VIDEO: Outlawed in Pakistan (trailer)


“They told me I am not a real man,” Kainat’s brother, Sabir told the film-makers, “because you failed to follow your tradition, you failed to kill your sister.”


Meanwhile, threats of death and further violence have forced the Soomros from the house they owned in Dadu to the city of Karachi, where all 18 family members now live in a two-bedroom apartment.


The men are unable to find work, so the women embroider fabrics to pay rent. They often have to resort to asking charities for food.


When Kainat attends court she undergoes a barrage of “nasty” questions, up to 300 at a time, including “what part of your clothing did you remove?” or “who raped you first.


The presiding judge is annoyed that Kainat has brought the charges and rules against her in part because she has accused a father and son of a gang rape. “In his view,” the film’s narrator says, “he said that would never happen in Pakistan” and describes Kainat’s accusations “as a product of her own fantasy.”


The men were acquitted of their crime, and, in an interview with the film makers, appear bewildered at why their accuser did not just stay at home “and keep quiet.” They see their acquittal as proof that Kainat “does not have good character. If she was a decent woman, she would have sat at home, silent.”


Even as Kainat and her family say they will fight on, perhaps for years, her lawyer suggests the future will be difficult.


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PBS Documentary: Outlawed in Pakistan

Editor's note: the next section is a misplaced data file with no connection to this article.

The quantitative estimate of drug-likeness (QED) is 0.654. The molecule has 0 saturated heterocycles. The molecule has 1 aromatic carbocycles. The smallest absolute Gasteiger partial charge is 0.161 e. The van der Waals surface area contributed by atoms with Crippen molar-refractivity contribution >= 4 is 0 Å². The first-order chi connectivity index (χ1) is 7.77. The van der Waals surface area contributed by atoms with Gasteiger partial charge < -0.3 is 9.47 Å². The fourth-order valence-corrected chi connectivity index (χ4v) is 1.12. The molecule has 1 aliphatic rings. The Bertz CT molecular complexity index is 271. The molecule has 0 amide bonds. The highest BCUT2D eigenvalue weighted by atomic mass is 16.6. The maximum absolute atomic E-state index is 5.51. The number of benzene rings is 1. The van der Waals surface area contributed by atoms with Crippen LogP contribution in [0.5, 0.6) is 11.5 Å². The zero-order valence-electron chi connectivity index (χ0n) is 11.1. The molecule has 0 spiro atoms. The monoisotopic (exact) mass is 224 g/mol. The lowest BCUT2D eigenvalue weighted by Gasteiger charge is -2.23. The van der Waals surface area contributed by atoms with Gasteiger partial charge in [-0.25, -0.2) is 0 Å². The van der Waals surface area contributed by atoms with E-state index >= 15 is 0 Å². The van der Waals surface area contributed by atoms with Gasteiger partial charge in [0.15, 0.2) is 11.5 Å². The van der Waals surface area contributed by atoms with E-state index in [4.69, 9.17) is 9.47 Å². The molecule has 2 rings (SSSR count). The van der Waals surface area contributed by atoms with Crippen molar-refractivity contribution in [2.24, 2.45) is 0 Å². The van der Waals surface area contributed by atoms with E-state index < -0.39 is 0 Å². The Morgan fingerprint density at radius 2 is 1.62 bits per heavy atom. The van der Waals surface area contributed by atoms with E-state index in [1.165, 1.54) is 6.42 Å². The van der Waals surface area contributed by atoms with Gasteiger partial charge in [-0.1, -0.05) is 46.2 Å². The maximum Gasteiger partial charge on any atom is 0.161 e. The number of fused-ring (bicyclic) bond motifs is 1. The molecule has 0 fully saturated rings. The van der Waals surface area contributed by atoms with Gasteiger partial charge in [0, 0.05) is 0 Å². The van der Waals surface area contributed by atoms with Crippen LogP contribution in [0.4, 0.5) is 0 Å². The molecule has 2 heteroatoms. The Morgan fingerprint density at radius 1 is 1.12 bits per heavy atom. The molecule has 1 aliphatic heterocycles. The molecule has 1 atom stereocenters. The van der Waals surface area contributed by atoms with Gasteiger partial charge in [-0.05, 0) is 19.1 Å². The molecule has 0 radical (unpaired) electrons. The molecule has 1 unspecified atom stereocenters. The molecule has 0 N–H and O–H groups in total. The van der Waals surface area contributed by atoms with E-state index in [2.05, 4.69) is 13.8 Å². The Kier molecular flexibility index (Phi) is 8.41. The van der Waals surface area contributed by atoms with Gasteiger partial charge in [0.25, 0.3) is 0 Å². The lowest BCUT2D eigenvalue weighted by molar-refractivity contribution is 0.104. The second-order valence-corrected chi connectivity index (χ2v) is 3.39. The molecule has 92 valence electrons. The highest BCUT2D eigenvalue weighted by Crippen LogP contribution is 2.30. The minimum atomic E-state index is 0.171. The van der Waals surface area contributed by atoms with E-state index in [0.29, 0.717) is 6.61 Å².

May 28, 2013


Direct Video Link


Sharia Allows Muslims Rape in Pakistan

John R. Houk

© June 16, 2013


Girl Gang Raped in Pakistan: Dares to Fight for Justice


Copyright © 2013 Clarion Project, Inc. All rights reserved.


About Clarion Project


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Outlawed in Pakistan


About Frontline:


Since 1983, FRONTLINE has served as American public television’s flagship public affairs series. Hailed upon its debut on PBS as “the last best hope for broadcast documentaries,” FRONTLINE’s stature over 30 seasons is reaffirmed each week through incisive documentaries covering the scope and complexity of the human experience.


When FRONTLINE was born, however, the prospects for television news documentaries looked grim. Pressure was on network news departments to become profitable, and the spirit of outspoken journalistic inquiry established by programs like Edward R. Murrow’s See It Now and Harvest of Shame had given way to entertainment values and feature-filled magazine shows. Therefore, it fell to public television to pick up the torch of public affairs and carry on this well-established broadcast news tradition.


Since its inception, FRONTLINE has never shied away from tough, controversial issues or complex stories. In an age of anchor celebrities and snappy sound bites, FRONTLINE remains committed to providing a primetime venue for engaging reports that fully explore and illuminate the critical issues of our times. In the Read the Rest

Honor Killings Reported by Sun News Canada found this remarkably honest news video from Canada’s Sun News with the subject of Honor Killing in Canada. Talking about Honor Killing is quite remarkable in a nation like Canada in which one can be prosecuted for inciting hate actions for speaking the truth about Islam.



JRH 8/9/11